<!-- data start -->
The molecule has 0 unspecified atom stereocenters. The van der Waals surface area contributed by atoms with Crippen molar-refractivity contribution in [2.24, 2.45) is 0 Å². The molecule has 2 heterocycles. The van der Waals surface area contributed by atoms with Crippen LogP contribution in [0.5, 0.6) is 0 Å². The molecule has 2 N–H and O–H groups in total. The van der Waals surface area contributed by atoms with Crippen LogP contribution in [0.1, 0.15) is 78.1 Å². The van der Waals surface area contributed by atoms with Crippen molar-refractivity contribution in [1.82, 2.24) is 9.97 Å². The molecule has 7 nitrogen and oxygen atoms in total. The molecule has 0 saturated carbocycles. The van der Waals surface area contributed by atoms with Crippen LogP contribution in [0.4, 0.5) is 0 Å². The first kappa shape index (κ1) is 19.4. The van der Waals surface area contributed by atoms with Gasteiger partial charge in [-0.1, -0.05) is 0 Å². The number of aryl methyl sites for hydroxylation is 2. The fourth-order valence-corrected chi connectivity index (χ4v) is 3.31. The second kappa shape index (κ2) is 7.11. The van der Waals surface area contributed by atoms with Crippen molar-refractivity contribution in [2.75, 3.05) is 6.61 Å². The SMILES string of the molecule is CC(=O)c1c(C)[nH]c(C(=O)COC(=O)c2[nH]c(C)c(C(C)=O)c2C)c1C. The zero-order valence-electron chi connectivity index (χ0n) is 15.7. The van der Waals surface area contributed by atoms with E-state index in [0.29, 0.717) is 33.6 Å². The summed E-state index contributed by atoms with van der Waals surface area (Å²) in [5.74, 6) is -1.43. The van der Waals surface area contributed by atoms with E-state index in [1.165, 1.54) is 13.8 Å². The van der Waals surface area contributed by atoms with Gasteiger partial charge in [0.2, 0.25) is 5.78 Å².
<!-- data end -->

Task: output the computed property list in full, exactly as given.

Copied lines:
The molecule has 0 unspecified atom stereocenters. The van der Waals surface area contributed by atoms with Crippen molar-refractivity contribution in [2.24, 2.45) is 0 Å². The molecule has 2 heterocycles. The van der Waals surface area contributed by atoms with Crippen LogP contribution in [0.5, 0.6) is 0 Å². The molecule has 2 N–H and O–H groups in total. The van der Waals surface area contributed by atoms with Crippen LogP contribution in [0.1, 0.15) is 78.1 Å². The van der Waals surface area contributed by atoms with Crippen molar-refractivity contribution in [1.82, 2.24) is 9.97 Å². The molecule has 7 nitrogen and oxygen atoms in total. The molecule has 0 saturated carbocycles. The van der Waals surface area contributed by atoms with Crippen LogP contribution in [0.4, 0.5) is 0 Å². The first kappa shape index (κ1) is 19.4. The van der Waals surface area contributed by atoms with Gasteiger partial charge in [-0.1, -0.05) is 0 Å². The number of aryl methyl sites for hydroxylation is 2. The fourth-order valence-corrected chi connectivity index (χ4v) is 3.31. The second kappa shape index (κ2) is 7.11. The van der Waals surface area contributed by atoms with Crippen molar-refractivity contribution in [2.75, 3.05) is 6.61 Å². The SMILES string of the molecule is CC(=O)c1c(C)[nH]c(C(=O)COC(=O)c2[nH]c(C)c(C(C)=O)c2C)c1C. The zero-order valence-electron chi connectivity index (χ0n) is 15.7. The van der Waals surface area contributed by atoms with E-state index in [0.29, 0.717) is 33.6 Å². The summed E-state index contributed by atoms with van der Waals surface area (Å²) in [5.74, 6) is -1.43. The van der Waals surface area contributed by atoms with E-state index in [1.165, 1.54) is 13.8 Å². The van der Waals surface area contributed by atoms with Gasteiger partial charge in [0.2, 0.25) is 5.78 Å².